"Although the complaint charges defendant upon a contract of guaranty, in the brief of plaintiff in error it is said that the action is upon a contract made between defendant and the commissioner for the benefit of the bank. Unquestionably one not a party to a contract, made by others for his benefit, may maintain an action on it; but this is not such an action. It is, in terms, upon the guaranty implied or resulting from the indorsement."

Although the decision in that case involved only the matter of a written guaranty to a person named in the guaranty, yet the court, in the course of the opinion (page 438) recognizes that unnamed third parties, for the benefit of whom the guaranty was made, might recover for it says:

"Of course, had the bank become insolvent, and this note as an asset had passed into the hands of a receiver, he would, as a representative of the creditors, have a right of action against the defendant.

"The third persons, for whose benefit the contract in question was made, were the creditors of the bank, and as to them a receiver would sustain, in a general sense, the same relation as that sustained toward them by the commissioner."

The question presented here is, therefore, whether the benefits to creditors from this contract was direct, within the above rule, or only incidental. The contract is not set forth in full in the record but is summarized in a statement which includes quotations therefrom.

The situation revealed by the contract seems to be as follows:

Hungerford was the owner of a line of stores located in eight towns in Colorado. His liabilities in connection therewith for wholesale bills, labor claims...

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3 cases
  • Donovan Construction Co. v. General Electric Co.
    • United States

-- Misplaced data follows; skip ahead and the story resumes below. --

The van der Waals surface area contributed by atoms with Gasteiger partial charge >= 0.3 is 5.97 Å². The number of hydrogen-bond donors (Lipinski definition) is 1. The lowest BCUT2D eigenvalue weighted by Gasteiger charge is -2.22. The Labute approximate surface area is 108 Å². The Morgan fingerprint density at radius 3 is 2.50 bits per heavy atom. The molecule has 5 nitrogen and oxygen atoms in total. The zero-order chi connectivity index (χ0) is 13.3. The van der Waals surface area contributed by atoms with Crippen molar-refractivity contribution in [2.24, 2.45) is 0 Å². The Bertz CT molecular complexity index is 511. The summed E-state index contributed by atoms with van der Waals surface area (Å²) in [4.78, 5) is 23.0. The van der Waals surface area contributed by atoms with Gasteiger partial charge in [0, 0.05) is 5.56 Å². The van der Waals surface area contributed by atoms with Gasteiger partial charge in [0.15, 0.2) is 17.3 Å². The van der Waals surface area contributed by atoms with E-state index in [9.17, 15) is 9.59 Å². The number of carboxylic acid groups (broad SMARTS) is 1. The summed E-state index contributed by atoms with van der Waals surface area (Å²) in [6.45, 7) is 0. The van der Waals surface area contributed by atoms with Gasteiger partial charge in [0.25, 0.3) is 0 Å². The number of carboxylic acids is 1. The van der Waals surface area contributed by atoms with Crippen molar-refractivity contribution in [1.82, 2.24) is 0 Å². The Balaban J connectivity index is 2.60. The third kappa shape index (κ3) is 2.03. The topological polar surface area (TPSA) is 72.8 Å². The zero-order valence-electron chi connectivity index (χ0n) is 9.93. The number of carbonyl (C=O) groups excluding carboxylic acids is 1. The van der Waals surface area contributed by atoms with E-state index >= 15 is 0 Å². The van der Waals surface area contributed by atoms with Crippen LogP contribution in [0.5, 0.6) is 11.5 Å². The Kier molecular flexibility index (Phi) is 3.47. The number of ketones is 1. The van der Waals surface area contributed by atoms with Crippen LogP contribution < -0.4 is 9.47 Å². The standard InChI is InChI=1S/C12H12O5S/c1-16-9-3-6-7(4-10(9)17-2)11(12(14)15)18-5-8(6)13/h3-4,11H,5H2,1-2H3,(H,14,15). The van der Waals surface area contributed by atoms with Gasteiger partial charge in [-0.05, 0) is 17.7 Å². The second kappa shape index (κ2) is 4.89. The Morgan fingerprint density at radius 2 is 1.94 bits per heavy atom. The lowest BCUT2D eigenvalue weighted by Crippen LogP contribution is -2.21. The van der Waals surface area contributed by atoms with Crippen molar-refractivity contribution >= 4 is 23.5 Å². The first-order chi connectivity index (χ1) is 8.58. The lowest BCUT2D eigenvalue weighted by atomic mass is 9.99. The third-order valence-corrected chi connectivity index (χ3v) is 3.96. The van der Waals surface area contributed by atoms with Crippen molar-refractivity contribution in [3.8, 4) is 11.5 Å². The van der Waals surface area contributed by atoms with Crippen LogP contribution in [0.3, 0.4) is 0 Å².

• U.S. District Court — District of Minnesota
    • 5 Agosto 1955
    ...to contracts have no contract rights therein. Cripple Creek State Bank v. Rollestone, 1921, 70 Colo. 434, 202 P. 115; M. E. Smith & Co. v. Wilson, 8 Cir., 1925, 9 F.2d 51; Treadway v. Western Cotton Oil & Ginning Co., 1942, 40 Ariz. 125, 10 P.2d As stated, plaintiffs' rights as third party ......
  • Percival v. Luce
    • United States
    • U.S. Court of Appeals — Ninth Circuit
    • 29 Octubre 1940
    ...A.L.R. 1037; In re United Cigar Stores Co., 2 Cir., 70 F.2d 313, 316; In re A. C. Becken Co., 7 Cir., 75 F.2d 681, 685; M. E. Smith & Co. v. Wilson, 8 Cir., 9 F.2d 51, 52. None of the cases cited by plaintiff lends any support to his claimed right to maintain this action. He cites Hendrick ......
  • Isbrandtsen Co. v. LOCAL 1291, ETC.
    • United States
    • U.S. Court of Appeals — Third Circuit
    • 7 Mayo 1953
    ...(1) (b), § 147. 10 As in Fidelity-Philadelphia Trust Co. v. Bankers' Life Ins. Co., 1952, 370 Pa. 513, 88 A.2d 710. 11 M. E. Smith & Co. v. Wilson, 8 Cir., 1925, 9 F.2d 51; In re Gubelman, 2 Cir., 1926, 13 F.2d 730, 48 A.L.R. 1037; Fidelity-Philadelphia Trust Co. v. Bankers' Life Ins. Co., ......